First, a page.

Precision experiments with stored ions and antimatterMax Planck Institute for Nuclear PhysicsUniversity of HeidelbergEuropean Research Council
Ultracold Ions and Antimatter Research
Contakt Contact
Priv.-Doz. Dr. Alban Kellerbauer

Tel.: +49-6221-516-138
Fax: +41-22-7669185 (efax)

Max Planck Institute for Nuclear Physics
Room Bo-164
Saupfercheckweg 1
69117 Heidelberg


High-precision mass measurements on exotic nuclides

According to the equivalence of mass and energy, which was postulated by Albert Einstein in 1905, the mass of any bound system, such as an atom or molecule, depends on the binding forces that act between the constituent particles. Conversely, sufficiently precise mass measurements allow a direct and quantitative access to the nuclear (and even atomic or molecular) binding energies. Depending on the studied systems, this information is crucial for many different fields of physics, ranging from the nuclear mass surface to astrophysics to fundamental interactions.

high-precision mass measurement
The equivalence of mass and energy means that a high-precision mass measurement will yield information on the binding energies of a system.

The measurement of the masses of single ions in Penning traps has revolutionized the field of mass spectrometry in recent years. Previously unheard-of relative mass precisions of up to 10−11 in the case of stable nuclides and up to 10−8 for short-lived radionuclides have been achieved. In Penning trap mass spectrometry experiments, the mass of a stored ion is determined by the time-of-flight (TOF) cyclotron resonance technique.
Using a radiofrequency excitation near the cyclotron frequency of the trapped ion, its radial motions are coupled and converted in such a way as to maximize the rotational energy. After ejection of the particle from the trap, the magnetic-field gradient in the inhomogeneous-field region exerts an accelerating force on the ion, and the ions that have been resonantly excited reach the detector after a shorter time of flight than those which were left undisturbed. The TOF spectrum of a large number of ions is recorded on a detector and the cyclotron frequency is determined from the minimum in the TOF distribution.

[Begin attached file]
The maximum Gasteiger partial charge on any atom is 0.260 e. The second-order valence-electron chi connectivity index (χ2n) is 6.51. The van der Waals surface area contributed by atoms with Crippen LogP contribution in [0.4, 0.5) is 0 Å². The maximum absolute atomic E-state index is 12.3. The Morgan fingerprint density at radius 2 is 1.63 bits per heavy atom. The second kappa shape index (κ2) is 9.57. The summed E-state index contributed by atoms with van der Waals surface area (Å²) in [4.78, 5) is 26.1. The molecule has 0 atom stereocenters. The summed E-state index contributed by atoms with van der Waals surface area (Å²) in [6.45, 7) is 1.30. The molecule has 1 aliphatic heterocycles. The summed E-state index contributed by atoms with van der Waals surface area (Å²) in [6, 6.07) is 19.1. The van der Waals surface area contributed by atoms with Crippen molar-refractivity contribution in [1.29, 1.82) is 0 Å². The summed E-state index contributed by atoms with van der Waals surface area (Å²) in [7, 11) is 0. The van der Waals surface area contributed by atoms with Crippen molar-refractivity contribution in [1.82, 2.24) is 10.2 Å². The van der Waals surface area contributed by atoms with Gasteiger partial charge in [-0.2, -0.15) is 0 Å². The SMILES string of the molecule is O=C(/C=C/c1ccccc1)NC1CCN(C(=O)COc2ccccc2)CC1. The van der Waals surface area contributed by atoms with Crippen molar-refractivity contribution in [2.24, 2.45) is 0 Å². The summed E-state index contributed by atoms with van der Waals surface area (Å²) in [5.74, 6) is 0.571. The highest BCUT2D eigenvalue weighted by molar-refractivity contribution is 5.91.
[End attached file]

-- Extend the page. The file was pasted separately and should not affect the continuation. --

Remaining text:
The ISOLTRAP experiment at CERN's ISOLDE facility in Geneva, Switzerland, was the first such system installed at a radioactive-nuclear-beam facility in the 1990s and is unsurpassed to this day in terms of efficiency, versatility and precision. It has until now been used to measure the mases of more than 300 radionuclides, many of them for the first time.

ISOLTRAP's precision Penning trap
The mass measurements on exotic nuclides take place in ISOLTRAP's precision Penning trap, in the field of a 6-T superconducting magnet.

ISOLTRAP is approved for data taking until 2012, and the ISOLTRAP Collaboration, which consists of about 25 scientists from 8 institutes, conducts roughly 3–5 data taking periods per year. In addition to the ongoing physics program, current activities are aimed at further improving the efficiency and precision of the apparatus, such as by installing a more efficient particle detector and by reducing fluctuations in the temperature and pressure of the liquid helium contained in the Dewar vessel of the superconducting magnet. Furthermore, an alternative excitation scheme based on the Ramsey method has been successfully studied.

Further reading: